University of Louisville
Franz discusses his student days at Manual Training High School (class of 1924), the Speed Scientific School of the University of Louisville (Class of 1929), and the Jefferson School of Law (Class of 1933).
Professor Furnish discusses the present site of the Belknap Campus of the University of Louisville dating from 1910s. Includes information on the ethnic, economic, and political make-up of the area before it was occupied by the University in 1925. He also discusses the growth of the University from the 1930s to the present.
A 1934 graduate (chemical engineering) of the Speed Scientific School of the University of Louisville, Grawemeyer discusses the Grawemeyer Awards, which support Kentucky College and University student and faculty visits to German-speaking countries.
Dr. Hassold, professor emeritus at the University of Louisville, discusses his career at the University of Louisville from 1927 through the 1960s. Recollections include characterizations of the University from Presidents Colvin through Davidson, and impressions of their administrations; Hassold's training and background as a Lutheran Minister; graduate work at the University of Chicago; and his job as the Head of the Division of Humanities of the University of Louisville.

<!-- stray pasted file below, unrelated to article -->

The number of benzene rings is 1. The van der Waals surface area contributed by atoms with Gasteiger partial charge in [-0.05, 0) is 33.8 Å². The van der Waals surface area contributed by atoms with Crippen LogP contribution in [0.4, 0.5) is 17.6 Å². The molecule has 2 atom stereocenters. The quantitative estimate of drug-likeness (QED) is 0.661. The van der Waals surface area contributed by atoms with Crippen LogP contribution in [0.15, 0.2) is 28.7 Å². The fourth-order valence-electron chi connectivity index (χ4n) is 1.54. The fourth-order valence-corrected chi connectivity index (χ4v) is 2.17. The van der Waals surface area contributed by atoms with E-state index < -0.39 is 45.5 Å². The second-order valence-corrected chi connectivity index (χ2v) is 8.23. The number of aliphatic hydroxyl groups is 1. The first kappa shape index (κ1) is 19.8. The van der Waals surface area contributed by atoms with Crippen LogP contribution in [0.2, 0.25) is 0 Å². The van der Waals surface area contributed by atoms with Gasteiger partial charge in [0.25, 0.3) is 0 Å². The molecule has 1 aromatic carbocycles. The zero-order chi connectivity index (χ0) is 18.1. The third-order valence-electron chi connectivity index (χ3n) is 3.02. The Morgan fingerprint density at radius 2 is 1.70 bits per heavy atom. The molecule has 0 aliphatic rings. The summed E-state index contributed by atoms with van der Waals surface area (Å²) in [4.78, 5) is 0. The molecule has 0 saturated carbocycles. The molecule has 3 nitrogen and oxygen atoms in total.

Mr. Hendon discusses his work on the sesquicentennial of the University of Louisville in 1948. He also discusses his memories of his father, Dr. George A. Hendon, a former member of the medical faculty.
Himmelfarb discusses his years as a University of Louisville law student during the 1950s.
Houchens, Director of the Division of Academic Services, Emeritus, of the University of Louisville, tells of his formative years, educational background, career and experiences at the University.
The former registrar at the University of Louisville discusses John A. Dillon's contribution to the school in preparation for a slide/tape documentary.
Hudson discusses the history of the Black Student Union at the University of Louisville during the late 1960s and early 1970s. His narrative stresses events leading up to and following the occupation of two university offices by BSU members and others during April and May, 1969.
Mr. Johnson, a civil rights activist and educator focuses on Johnson’s involvement in the effort to integrate the University of Louisville and the University of Kentucky for blacks in Kentucky. Johnson contradicts the University of Louisville administrators by asserting that they did not voluntarily integrate as they have stated. He discusses the disparities between Louisville Municipal College and the University of Louisville. Johnson also discusses the efforts to integrate the Louisville parks system, the library system and the stores in downtown Louisville. Johnson describes his role in the defeat of Male High School principal William S. Milburn’s mayoral bid against William Cowger in 1961.